Here is a fundamental problem with the debate that Matthew is having with Amy Ridenour and David Hogberg: Matthew (and single payer advocates generally) focuses his attacks on the general ‘injustice’ that might exist in the healthcare system. In the face of such injustice, the theory goes, the government must step in to ‘even out’ the system (another way of saying that the ‘risk pool’ for unhappiness ought to be as big as possible—or, put another way, misery loves company).
“Free marketeers” (presumably an effort on Matthew’s part to turn those who believe that less government intervention actually is good for economies—for which the evidence is incontrovertible—into a pejorative) are generally no more happy with the current system than ‘healthcare-by-lobbyist’ activists (my own pejorative for bureaucrat run healthcare). However, people who believe in markets want to introduce free market reforms, recognizing that this process must be incremental.
Put another way—single-payer advocates speak in broad generalities of fairness and justice and risk pools—which sounds great to the public, but is short on actual policy implementation. Limited government advocates have, thus far, been focused on actual concrete steps to improve the system.
Which is easier to criticize? Of course you can attack an HSA more easily than an ‘everybody in/ nobody out’ risk pool.
To learn about the details of single-payer advocates, you actually need to read the legislation they are promoting. Here’s the basics: unelected bureaucrats are given complete control over budgets that
far exceed individual state spending (i.e. in Arizona, the single-payer plan would give a 9 member unelected group complete control over a budget ($30 billion) nearly 3 times the size of the entire state budget (about $11 billion)). It is not ‘socialized medicine’ because doctors and nurses and therapists and hospitals are not
employed or owned by the government—but government is the only legal purchaser of any services. Patients are explicitly banned from paying, with their own money, for any treatment, test or service, that has not been authorized by the faceless bureaucracy. In other words, it is Medicaid for all. Funding mechanisms for the single payer scheme are sketchy, at best (and given the recent failure in Illinois,the difficulties in Mass and Maine—single payer advocates need to keep it that way).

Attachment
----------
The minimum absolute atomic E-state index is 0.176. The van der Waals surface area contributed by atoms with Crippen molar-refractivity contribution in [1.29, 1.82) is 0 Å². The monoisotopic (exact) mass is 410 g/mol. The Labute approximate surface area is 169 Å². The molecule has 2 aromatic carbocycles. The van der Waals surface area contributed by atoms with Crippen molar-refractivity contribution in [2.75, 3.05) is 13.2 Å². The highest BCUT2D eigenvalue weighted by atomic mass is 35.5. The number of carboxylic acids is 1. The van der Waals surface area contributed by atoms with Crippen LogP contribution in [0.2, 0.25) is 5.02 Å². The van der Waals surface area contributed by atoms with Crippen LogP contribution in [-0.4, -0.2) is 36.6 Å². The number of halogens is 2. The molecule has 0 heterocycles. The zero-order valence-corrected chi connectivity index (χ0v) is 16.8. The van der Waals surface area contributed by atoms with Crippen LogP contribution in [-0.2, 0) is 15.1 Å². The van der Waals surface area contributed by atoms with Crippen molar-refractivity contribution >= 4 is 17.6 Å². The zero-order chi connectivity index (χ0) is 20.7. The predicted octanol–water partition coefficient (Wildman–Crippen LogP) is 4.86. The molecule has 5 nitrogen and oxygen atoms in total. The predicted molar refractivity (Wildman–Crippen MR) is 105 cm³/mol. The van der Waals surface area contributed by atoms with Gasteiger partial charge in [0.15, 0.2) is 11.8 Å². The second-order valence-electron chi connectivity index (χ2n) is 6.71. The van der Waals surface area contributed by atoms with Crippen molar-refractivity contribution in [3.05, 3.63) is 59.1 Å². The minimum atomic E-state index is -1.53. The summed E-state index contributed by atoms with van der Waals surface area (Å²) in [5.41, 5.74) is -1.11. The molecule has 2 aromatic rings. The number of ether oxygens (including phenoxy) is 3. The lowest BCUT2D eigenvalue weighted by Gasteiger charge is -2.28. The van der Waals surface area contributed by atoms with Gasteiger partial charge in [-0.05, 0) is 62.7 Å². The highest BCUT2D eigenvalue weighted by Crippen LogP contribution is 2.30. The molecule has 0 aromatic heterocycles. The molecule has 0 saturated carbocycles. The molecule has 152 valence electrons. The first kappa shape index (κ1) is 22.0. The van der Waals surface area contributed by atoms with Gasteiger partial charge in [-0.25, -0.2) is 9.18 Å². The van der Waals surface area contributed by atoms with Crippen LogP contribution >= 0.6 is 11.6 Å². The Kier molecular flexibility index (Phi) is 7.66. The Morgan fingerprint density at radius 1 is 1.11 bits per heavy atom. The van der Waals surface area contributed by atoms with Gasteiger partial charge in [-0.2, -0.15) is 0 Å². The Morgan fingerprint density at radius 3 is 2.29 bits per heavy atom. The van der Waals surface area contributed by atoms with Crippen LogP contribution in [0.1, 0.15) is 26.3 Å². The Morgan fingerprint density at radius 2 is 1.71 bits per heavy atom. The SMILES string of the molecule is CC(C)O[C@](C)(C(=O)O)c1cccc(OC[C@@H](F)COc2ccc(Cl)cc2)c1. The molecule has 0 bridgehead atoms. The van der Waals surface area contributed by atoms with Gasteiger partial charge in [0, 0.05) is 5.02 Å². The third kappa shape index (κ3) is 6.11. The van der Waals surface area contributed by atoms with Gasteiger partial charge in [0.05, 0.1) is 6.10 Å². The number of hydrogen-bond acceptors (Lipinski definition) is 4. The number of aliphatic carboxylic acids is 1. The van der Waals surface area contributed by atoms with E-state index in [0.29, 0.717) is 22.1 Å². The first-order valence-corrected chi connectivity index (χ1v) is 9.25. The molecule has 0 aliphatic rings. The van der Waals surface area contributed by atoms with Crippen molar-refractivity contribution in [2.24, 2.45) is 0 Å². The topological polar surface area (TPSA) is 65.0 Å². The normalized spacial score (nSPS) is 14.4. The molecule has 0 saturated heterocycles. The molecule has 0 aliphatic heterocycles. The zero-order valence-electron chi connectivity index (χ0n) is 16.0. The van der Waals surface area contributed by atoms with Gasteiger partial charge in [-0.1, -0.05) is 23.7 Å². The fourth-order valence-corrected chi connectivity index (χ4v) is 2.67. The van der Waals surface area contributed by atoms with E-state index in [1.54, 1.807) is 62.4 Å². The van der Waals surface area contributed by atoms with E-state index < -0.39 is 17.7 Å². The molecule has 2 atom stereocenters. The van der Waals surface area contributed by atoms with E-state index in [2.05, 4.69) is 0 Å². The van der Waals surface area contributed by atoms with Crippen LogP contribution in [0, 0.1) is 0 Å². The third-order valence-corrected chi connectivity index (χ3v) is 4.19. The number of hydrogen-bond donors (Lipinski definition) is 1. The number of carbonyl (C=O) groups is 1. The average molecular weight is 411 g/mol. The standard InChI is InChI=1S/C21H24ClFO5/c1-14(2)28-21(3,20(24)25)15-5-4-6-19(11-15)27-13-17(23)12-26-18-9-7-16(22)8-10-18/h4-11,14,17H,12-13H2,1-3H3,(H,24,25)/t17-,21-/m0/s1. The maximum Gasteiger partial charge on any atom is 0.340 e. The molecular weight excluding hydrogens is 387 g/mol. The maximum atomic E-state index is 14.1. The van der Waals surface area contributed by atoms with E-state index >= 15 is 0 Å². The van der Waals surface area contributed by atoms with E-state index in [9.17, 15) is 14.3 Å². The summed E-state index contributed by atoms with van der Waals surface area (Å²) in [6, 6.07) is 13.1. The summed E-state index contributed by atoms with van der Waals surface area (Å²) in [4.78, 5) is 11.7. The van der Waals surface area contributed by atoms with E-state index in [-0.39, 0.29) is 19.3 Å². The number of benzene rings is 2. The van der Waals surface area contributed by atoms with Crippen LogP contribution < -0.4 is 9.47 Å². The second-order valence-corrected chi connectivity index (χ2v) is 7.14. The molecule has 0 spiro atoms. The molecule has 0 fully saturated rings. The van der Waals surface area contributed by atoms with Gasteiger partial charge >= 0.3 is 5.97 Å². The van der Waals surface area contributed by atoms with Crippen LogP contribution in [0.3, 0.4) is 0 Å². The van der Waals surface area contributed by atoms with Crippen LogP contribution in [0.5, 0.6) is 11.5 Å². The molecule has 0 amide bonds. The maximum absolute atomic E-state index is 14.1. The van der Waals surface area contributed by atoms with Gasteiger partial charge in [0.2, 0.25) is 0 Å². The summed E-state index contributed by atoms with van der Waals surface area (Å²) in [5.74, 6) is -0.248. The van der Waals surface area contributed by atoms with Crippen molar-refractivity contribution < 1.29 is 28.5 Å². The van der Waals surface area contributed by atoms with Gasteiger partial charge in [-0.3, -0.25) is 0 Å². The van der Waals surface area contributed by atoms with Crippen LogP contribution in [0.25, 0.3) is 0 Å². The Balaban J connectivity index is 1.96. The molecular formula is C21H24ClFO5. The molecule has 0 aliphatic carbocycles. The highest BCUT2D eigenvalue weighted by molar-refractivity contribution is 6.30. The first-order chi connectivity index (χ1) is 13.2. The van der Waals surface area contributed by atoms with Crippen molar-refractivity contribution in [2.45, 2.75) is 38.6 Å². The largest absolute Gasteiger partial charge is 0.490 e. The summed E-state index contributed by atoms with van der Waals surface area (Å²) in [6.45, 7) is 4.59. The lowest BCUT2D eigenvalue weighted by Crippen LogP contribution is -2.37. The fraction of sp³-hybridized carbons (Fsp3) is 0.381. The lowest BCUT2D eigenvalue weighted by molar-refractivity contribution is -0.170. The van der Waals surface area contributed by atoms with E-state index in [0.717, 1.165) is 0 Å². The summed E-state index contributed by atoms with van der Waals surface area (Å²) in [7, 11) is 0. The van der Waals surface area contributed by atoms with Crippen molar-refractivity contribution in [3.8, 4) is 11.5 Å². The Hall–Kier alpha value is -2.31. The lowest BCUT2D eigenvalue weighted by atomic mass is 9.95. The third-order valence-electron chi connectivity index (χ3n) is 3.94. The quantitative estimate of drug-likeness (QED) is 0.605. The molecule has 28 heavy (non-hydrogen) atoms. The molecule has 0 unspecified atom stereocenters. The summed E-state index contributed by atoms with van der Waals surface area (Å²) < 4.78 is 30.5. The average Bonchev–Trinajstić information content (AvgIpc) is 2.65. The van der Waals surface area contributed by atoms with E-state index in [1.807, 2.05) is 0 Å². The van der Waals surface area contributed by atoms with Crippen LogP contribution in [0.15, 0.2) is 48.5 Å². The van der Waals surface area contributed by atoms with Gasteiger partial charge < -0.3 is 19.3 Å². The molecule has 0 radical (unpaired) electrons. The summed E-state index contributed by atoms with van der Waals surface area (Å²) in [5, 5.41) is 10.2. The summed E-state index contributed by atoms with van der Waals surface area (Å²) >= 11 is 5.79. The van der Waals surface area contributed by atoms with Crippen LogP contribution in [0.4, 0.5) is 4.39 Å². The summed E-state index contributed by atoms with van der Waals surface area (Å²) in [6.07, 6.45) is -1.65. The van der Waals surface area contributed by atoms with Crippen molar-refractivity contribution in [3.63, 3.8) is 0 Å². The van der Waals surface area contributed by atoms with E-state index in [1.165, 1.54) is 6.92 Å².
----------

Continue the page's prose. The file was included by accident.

So, at the risk of putting my nose into Matthew’s post, let’s look at Matthew’s questions and Amy Ridenour’s responses:
“Why are you so happy to have a health care system that kills so many more people who have heart attacks, and amputates the feet of so many more diabetics?”
I don’t accept either of the two premises of the question.
I do not speak for Ms. Ridenour, but the premise of your question is that a single-payer, universal scheme in the USA would magically solve disparities in these statistics. Correct us if you disagree, Matthew.
“Ask the free marketeers to explain why they feel comfortable with a financing system that causes at least 25% of all the nation’s bankruptcies.”
Same answer as above.
At least, Matthew, you are not buying completely into the propaganda from PNHP authors Himmelstein and Woolhandler. A more complete critique of the failings of the original study are available from George Mason law professor Todd Zywicki, but the fundamental flaw is not the 50% number, but the fact that there is no ‘control group’. That is to say, the authors make no attempt to provide context as to other sources of debt, or the rates of households that have the conditions described in the paper, but DO NOT file for bankruptcy. Again, your premise is false and cannot be proven.
“Why [do free marketeers] espouse even greater cost sharing even though it’s been shown yet again this week that increased payment at the point of care reduces people’s likelihood of following their
One argument for “letting” people control more of their own health care spending is that the people who earned the dollars have the highest moral right to decide how they are spent.
Here, single payer advocates like to have it both ways. On the one hand they speak of inability to get care, while simultaneously decrying that up to 50% of care is unnecessary. Which is it? Or is it both? And, again, how is it that an unelected bureaucracy, given complete authority over what care you can choose to purchase with your own money, do a better job of both MAKING people take the doctor’s advice, while simultaneously preventing the 50% of care they think is uneeded? Again, single payer advocates have no answer for this other than a ‘panel of experts’ that will be immune from criticism from individuals, but highly susceptible to the money and efforts of aggressive lobbyists.